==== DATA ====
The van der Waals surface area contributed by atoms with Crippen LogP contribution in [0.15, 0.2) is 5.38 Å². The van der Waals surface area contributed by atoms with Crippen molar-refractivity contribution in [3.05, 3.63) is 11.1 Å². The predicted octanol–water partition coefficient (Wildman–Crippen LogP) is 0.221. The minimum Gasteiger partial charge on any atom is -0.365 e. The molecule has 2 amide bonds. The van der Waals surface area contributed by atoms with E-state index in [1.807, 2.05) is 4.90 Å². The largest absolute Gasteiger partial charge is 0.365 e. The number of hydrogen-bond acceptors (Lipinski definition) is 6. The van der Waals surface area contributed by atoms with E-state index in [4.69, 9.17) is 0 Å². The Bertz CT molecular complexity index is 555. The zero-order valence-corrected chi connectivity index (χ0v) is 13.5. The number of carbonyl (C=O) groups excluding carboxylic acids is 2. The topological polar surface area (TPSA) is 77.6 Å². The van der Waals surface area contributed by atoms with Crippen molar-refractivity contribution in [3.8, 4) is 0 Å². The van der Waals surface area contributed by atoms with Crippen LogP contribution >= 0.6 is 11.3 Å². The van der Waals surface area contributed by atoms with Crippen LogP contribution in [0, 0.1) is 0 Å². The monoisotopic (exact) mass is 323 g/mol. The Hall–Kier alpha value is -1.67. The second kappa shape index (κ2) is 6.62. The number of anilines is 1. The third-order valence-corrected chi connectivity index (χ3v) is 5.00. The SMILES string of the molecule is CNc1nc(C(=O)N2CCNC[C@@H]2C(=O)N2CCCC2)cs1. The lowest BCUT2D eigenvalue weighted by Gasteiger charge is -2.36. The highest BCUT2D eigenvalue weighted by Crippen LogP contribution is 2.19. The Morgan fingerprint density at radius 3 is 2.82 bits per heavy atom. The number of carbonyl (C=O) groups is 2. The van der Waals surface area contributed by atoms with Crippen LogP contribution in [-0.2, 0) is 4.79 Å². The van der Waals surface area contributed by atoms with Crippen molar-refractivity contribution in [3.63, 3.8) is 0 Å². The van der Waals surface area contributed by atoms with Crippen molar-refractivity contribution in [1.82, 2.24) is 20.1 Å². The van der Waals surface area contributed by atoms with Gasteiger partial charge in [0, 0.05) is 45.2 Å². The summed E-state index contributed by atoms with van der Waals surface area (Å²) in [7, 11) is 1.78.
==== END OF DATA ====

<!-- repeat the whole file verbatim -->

The van der Waals surface area contributed by atoms with Crippen LogP contribution in [0.15, 0.2) is 5.38 Å². The van der Waals surface area contributed by atoms with Crippen molar-refractivity contribution in [3.05, 3.63) is 11.1 Å². The predicted octanol–water partition coefficient (Wildman–Crippen LogP) is 0.221. The minimum Gasteiger partial charge on any atom is -0.365 e. The molecule has 2 amide bonds. The van der Waals surface area contributed by atoms with E-state index in [1.807, 2.05) is 4.90 Å². The largest absolute Gasteiger partial charge is 0.365 e. The number of hydrogen-bond acceptors (Lipinski definition) is 6. The van der Waals surface area contributed by atoms with E-state index in [4.69, 9.17) is 0 Å². The Bertz CT molecular complexity index is 555. The zero-order valence-corrected chi connectivity index (χ0v) is 13.5. The number of carbonyl (C=O) groups excluding carboxylic acids is 2. The topological polar surface area (TPSA) is 77.6 Å². The van der Waals surface area contributed by atoms with Crippen molar-refractivity contribution in [3.8, 4) is 0 Å². The van der Waals surface area contributed by atoms with Crippen LogP contribution >= 0.6 is 11.3 Å². The van der Waals surface area contributed by atoms with Crippen LogP contribution in [0, 0.1) is 0 Å². The monoisotopic (exact) mass is 323 g/mol. The Hall–Kier alpha value is -1.67. The second kappa shape index (κ2) is 6.62. The number of anilines is 1. The third-order valence-corrected chi connectivity index (χ3v) is 5.00. The SMILES string of the molecule is CNc1nc(C(=O)N2CCNC[C@@H]2C(=O)N2CCCC2)cs1. The lowest BCUT2D eigenvalue weighted by Gasteiger charge is -2.36. The highest BCUT2D eigenvalue weighted by Crippen LogP contribution is 2.19. The Morgan fingerprint density at radius 3 is 2.82 bits per heavy atom. The number of carbonyl (C=O) groups is 2. The van der Waals surface area contributed by atoms with Crippen LogP contribution in [-0.2, 0) is 4.79 Å². The van der Waals surface area contributed by atoms with Crippen molar-refractivity contribution in [3.63, 3.8) is 0 Å². The van der Waals surface area contributed by atoms with Crippen molar-refractivity contribution in [1.82, 2.24) is 20.1 Å². The van der Waals surface area contributed by atoms with Gasteiger partial charge in [0, 0.05) is 45.2 Å². The summed E-state index contributed by atoms with van der Waals surface area (Å²) in [7, 11) is 1.78.